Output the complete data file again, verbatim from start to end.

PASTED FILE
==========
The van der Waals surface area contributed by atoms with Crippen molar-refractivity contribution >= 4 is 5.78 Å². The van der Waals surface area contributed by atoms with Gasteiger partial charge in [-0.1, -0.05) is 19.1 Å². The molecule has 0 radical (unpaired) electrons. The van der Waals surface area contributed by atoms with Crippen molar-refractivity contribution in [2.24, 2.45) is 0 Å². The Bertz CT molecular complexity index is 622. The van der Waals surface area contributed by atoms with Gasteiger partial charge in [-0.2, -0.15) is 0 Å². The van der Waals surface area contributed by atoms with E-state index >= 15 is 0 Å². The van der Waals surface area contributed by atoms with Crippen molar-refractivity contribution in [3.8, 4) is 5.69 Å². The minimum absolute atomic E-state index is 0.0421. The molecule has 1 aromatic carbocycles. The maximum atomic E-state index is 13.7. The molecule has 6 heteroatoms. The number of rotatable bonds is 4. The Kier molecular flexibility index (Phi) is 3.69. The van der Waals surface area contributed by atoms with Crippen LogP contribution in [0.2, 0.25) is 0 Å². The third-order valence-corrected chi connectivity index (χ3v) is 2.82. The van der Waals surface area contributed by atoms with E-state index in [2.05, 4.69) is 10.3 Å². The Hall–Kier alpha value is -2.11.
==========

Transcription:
The van der Waals surface area contributed by atoms with Crippen molar-refractivity contribution >= 4 is 5.78 Å². The van der Waals surface area contributed by atoms with Gasteiger partial charge in [-0.1, -0.05) is 19.1 Å². The molecule has 0 radical (unpaired) electrons. The van der Waals surface area contributed by atoms with Crippen molar-refractivity contribution in [2.24, 2.45) is 0 Å². The Bertz CT molecular complexity index is 622. The van der Waals surface area contributed by atoms with Gasteiger partial charge in [-0.2, -0.15) is 0 Å². The van der Waals surface area contributed by atoms with E-state index >= 15 is 0 Å². The van der Waals surface area contributed by atoms with Crippen molar-refractivity contribution in [3.8, 4) is 5.69 Å². The minimum absolute atomic E-state index is 0.0421. The molecule has 1 aromatic carbocycles. The maximum atomic E-state index is 13.7. The molecule has 6 heteroatoms. The number of rotatable bonds is 4. The Kier molecular flexibility index (Phi) is 3.69. The van der Waals surface area contributed by atoms with Crippen LogP contribution in [0.2, 0.25) is 0 Å². The third-order valence-corrected chi connectivity index (χ3v) is 2.82. The van der Waals surface area contributed by atoms with E-state index in [2.05, 4.69) is 10.3 Å². The Hall–Kier alpha value is -2.11.